Willow (Will, to her friends) Delaney gazed up at the house looming over her. It was perfect. An old three-story Victorian with classic gingerbread trim, a porch that wrapped around three sides of the house, and even a turret! Will sighed. The old girl was going to need a lot of work, but it would be so worth it in the end. She opened her hand and stared at the key that rested in her palm.

“This is it,” she said. “Let’s go see what I bought.”

She tiptoed up the front steps noticing that they would have to be one of the first things she repaired if she wanted to get to the front door without seriously injuring herself. Facing the carved wooden front door, Will took a deep breath and shoved the key into the surprisingly modern lock. Even more surprising was the ease with which the lock turned.

“Well, makes sense. The realtor would have had to get in to show the house… even though I wasn’t one of those people.” Will muttered to herself as she slowly pushed open the door.

A damp, musty odor wafted out. Willow moved immediately into the living room on her left to see if she could open a window. After struggling for a few moments, she was able to open one of the three large windows overlooking the porch. At least that would bring some fresh air into the house. Dust motes danced in the sunlight that slanted through the windows and the light further highlighted their dingy condition. Glancing around the room, bathed in the golden late afternoon light, Will realized it would be dark soon. Experimentally, she flipped the light switch on the living room wall and breathed a small sigh of relief. There was power and the lights worked.

“Right. Unpack the car and get everything inside before dark. I can do this,” she muttered.

Will made quick work of the car, dropping everything into the living room. Pausing on the front porch, she contemplated the small trailer she’d rented for the move. Among other things, her bed was in there and she knew she would seriously regret not moving in the bed and setting it up tonight.

“You loaded that trailer, you can unload it.” Self-encouraging pep talk completed, Willow trotted down the steps to the trailer. She wrestled with the lock for a moment and then flung open the doors. A efficiently stacked and organized jigsaw puzzle of boxes and a few pieces of furniture greeted her. She pulled the hand truck out from where it was neatly tucked against the side of the trailer and began stacking boxes on it.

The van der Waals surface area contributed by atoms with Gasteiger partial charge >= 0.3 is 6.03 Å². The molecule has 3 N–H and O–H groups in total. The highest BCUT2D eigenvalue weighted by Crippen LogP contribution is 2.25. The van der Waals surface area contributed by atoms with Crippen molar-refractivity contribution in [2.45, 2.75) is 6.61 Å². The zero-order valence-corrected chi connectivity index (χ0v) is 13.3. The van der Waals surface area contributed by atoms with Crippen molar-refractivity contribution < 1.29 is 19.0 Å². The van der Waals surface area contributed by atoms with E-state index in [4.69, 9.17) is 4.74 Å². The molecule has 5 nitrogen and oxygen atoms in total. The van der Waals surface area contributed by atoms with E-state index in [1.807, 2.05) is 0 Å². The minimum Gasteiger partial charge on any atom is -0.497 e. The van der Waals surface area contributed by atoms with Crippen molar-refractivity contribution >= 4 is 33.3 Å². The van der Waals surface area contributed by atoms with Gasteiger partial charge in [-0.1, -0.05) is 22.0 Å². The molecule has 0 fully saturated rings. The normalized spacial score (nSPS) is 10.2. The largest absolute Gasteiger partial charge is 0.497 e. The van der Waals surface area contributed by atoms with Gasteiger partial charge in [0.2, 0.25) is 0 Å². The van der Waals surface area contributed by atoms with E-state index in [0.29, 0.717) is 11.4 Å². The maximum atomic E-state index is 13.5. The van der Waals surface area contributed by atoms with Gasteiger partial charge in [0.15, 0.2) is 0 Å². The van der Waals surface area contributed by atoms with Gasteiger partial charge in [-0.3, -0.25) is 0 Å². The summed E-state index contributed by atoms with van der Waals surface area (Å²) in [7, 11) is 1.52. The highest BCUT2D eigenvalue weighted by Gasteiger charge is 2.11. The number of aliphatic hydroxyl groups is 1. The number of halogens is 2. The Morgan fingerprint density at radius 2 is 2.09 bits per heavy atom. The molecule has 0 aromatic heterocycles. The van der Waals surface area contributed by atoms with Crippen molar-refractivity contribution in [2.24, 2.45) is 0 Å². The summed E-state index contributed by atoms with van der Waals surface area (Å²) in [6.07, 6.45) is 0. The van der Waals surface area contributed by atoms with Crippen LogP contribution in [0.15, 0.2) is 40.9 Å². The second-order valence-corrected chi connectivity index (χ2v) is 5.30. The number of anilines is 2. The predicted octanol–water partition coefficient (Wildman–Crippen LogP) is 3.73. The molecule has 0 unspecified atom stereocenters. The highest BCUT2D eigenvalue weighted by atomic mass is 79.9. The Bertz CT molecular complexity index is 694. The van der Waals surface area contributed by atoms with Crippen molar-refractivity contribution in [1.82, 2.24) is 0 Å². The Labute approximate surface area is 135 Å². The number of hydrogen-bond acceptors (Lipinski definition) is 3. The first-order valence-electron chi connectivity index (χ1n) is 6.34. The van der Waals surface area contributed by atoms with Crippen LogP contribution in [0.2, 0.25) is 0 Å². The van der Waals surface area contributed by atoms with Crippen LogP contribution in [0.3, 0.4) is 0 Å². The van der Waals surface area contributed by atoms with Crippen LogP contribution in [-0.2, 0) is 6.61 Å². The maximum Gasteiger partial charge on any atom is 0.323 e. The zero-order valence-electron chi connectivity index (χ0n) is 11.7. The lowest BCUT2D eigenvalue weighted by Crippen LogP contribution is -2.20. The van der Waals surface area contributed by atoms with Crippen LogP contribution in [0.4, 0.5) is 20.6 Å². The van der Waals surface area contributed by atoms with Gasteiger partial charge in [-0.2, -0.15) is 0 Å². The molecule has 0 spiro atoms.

An hour later, the trailer was unloaded, and Will stood in the middle of her living room surrounded by a comfy chair, one coffee table, a disassembled bed frame, nightstand, a small dining table with two matching chairs, and a multitude of boxes. She laughed at the sight. Clearly, her entire previous apartment could fit into this space. She did a happy twirl in the middle of the chaos. This move was one of her better decisions.

A small skittering sound coming from the direction of the kitchen made her jump. She froze, staring at the hallway outside the living room entrance. Nothing moved. Taking a deep breath to calm her racing heart, Will walked silently into the hallway and down toward the kitchen.

The skittering sound came again just as she was stepping into the doorway of the kitchen, and she jumped back. Who or what was in her kitchen? She leaned around the door frame and scanned across the kitchen. It was one of the few rooms in the house that had been modernized by the previous owners. A bright (or it would be in full daylight), open, airy space, with bright white walls and Mediterranean blue cabinets, Will had fallen in love with it based on the photos alone.

Right now however, there was one big, fat flaw in the kitchen. And that was the large raccoon sitting on the breakfast bar holding an apple.

Willow screamed and fell backwards out of the kitchen at the same time the raccoon screamed and tumbled off the bar. Once she’d regained her equilibrium, Will laughed and climbed to her feet.

“I was afraid of the raccoon!” she said out loud.

The sounds of distressed squeaking came from behind the breakfast bar.

“Oh, no! Did you hurt yourself, buddy?” Will crept around the bar, not wanting to alarm the raccoon any further. He was lying awkwardly on the floor, one leg twisted under him, the apple slowly rolling away.

“Oh, poor baby!” Will murmured. She approached carefully, not wanting to get bitten by the raccoon, but he? She? stayed perfectly still, following her movements with big dark eyes.

“Will you let me look at your leg?” Will asked.

The raccoon stared at her for a moment and then pushing itself up onto three legs, it limped over to her and turned so she could see the back leg.

“Oh!” Will froze. “Did you understand me?”

The raccoon glanced over its shoulder and shuffled backwards toward her a little more.

“Damn. I guess so. Okay. Let’s look at this leg,” Will muttered. She ran a hand carefully down the injured leg but didn’t feel anything out of place.

“I don’t think it’s broken. I think you just twisted it or sprained it,” she told the raccoon. “I’m going to pick you up and put you on the bar so I can get a better look.”

The raccoon nodded.

Carefully sliding her hands under the raccoon’s chest and hips, she lifted it quickly onto the bar. The raccoon gave a small whine and looked over the edge of the counter.

“What? Oh, your apple.” Will bent down and grabbed the piece of fruit. She handed it to the raccoon and was rewarded with a small head bob. Will stared.

“Okay. So, this just made things even more interesting.”


This week over at MOTE, Cedar Sanderson and I traded prompts. Cedar’s challenge to me was: She was afraid of the raccoon. If you want to get your creative juices flowing, head on over to More Odds Than Ends and pick up a spare prompt or join in the challenge fun!

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